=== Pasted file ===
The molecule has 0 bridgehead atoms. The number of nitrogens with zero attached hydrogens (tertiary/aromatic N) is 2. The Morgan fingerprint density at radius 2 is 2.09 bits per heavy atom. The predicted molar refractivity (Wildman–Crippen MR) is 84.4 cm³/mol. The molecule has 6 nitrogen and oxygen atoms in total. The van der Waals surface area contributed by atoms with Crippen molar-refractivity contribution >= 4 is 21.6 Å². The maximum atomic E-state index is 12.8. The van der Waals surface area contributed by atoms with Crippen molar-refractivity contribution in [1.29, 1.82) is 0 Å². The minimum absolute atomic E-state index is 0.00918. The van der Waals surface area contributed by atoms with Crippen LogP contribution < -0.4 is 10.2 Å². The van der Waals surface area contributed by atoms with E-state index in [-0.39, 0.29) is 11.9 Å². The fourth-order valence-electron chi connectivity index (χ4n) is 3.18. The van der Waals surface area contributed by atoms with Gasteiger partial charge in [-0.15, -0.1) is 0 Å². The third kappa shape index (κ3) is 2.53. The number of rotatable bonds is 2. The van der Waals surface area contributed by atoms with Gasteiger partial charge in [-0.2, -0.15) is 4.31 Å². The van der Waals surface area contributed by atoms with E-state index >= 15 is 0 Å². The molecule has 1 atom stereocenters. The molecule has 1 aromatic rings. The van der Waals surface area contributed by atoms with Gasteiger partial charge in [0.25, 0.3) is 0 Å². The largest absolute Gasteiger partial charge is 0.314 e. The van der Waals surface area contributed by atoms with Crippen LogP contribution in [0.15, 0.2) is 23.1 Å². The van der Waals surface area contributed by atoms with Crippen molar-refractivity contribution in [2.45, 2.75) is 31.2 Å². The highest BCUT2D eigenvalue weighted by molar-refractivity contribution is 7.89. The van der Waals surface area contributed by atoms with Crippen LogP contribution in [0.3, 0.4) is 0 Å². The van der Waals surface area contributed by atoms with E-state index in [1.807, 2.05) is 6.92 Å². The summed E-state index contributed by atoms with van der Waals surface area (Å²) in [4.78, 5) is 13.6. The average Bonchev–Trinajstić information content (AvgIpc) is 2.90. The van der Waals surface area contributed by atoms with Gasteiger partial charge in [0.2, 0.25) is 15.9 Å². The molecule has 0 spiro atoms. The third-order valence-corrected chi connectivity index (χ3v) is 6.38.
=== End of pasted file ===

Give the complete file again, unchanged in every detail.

The molecule has 0 bridgehead atoms. The number of nitrogens with zero attached hydrogens (tertiary/aromatic N) is 2. The Morgan fingerprint density at radius 2 is 2.09 bits per heavy atom. The predicted molar refractivity (Wildman–Crippen MR) is 84.4 cm³/mol. The molecule has 6 nitrogen and oxygen atoms in total. The van der Waals surface area contributed by atoms with Crippen molar-refractivity contribution >= 4 is 21.6 Å². The maximum atomic E-state index is 12.8. The van der Waals surface area contributed by atoms with Crippen molar-refractivity contribution in [1.29, 1.82) is 0 Å². The minimum absolute atomic E-state index is 0.00918. The van der Waals surface area contributed by atoms with Crippen LogP contribution < -0.4 is 10.2 Å². The van der Waals surface area contributed by atoms with E-state index in [-0.39, 0.29) is 11.9 Å². The fourth-order valence-electron chi connectivity index (χ4n) is 3.18. The van der Waals surface area contributed by atoms with Gasteiger partial charge in [-0.15, -0.1) is 0 Å². The third kappa shape index (κ3) is 2.53. The number of rotatable bonds is 2. The van der Waals surface area contributed by atoms with Gasteiger partial charge in [-0.2, -0.15) is 4.31 Å². The van der Waals surface area contributed by atoms with E-state index >= 15 is 0 Å². The molecule has 1 atom stereocenters. The molecule has 1 aromatic rings. The van der Waals surface area contributed by atoms with Gasteiger partial charge in [0.25, 0.3) is 0 Å². The largest absolute Gasteiger partial charge is 0.314 e. The van der Waals surface area contributed by atoms with Crippen LogP contribution in [0.15, 0.2) is 23.1 Å². The van der Waals surface area contributed by atoms with Crippen molar-refractivity contribution in [2.45, 2.75) is 31.2 Å². The highest BCUT2D eigenvalue weighted by molar-refractivity contribution is 7.89. The van der Waals surface area contributed by atoms with Crippen LogP contribution in [0.3, 0.4) is 0 Å². The van der Waals surface area contributed by atoms with E-state index in [1.807, 2.05) is 6.92 Å². The summed E-state index contributed by atoms with van der Waals surface area (Å²) in [4.78, 5) is 13.6. The average Bonchev–Trinajstić information content (AvgIpc) is 2.90. The van der Waals surface area contributed by atoms with Gasteiger partial charge in [0.2, 0.25) is 15.9 Å². The molecule has 0 spiro atoms. The third-order valence-corrected chi connectivity index (χ3v) is 6.38.